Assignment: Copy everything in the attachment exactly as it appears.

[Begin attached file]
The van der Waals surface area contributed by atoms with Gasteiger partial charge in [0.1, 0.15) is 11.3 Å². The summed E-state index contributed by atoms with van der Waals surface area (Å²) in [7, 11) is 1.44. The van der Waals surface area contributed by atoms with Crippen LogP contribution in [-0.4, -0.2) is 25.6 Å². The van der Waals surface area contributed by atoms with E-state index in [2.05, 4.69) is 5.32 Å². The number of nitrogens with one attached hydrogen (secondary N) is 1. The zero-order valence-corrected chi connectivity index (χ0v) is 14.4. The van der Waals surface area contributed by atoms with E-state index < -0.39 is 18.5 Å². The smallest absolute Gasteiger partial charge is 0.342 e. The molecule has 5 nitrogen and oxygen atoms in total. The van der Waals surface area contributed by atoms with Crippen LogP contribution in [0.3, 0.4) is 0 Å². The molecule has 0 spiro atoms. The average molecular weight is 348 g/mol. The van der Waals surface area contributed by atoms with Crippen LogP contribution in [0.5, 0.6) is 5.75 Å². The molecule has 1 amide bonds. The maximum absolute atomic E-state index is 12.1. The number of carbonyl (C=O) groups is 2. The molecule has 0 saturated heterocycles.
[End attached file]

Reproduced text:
The van der Waals surface area contributed by atoms with Gasteiger partial charge in [0.1, 0.15) is 11.3 Å². The summed E-state index contributed by atoms with van der Waals surface area (Å²) in [7, 11) is 1.44. The van der Waals surface area contributed by atoms with Crippen LogP contribution in [-0.4, -0.2) is 25.6 Å². The van der Waals surface area contributed by atoms with E-state index in [2.05, 4.69) is 5.32 Å². The number of nitrogens with one attached hydrogen (secondary N) is 1. The zero-order valence-corrected chi connectivity index (χ0v) is 14.4. The van der Waals surface area contributed by atoms with E-state index < -0.39 is 18.5 Å². The smallest absolute Gasteiger partial charge is 0.342 e. The molecule has 5 nitrogen and oxygen atoms in total. The van der Waals surface area contributed by atoms with Crippen LogP contribution in [0.3, 0.4) is 0 Å². The molecule has 0 spiro atoms. The average molecular weight is 348 g/mol. The van der Waals surface area contributed by atoms with Crippen LogP contribution in [0.5, 0.6) is 5.75 Å². The molecule has 1 amide bonds. The maximum absolute atomic E-state index is 12.1. The number of carbonyl (C=O) groups is 2. The molecule has 0 saturated heterocycles.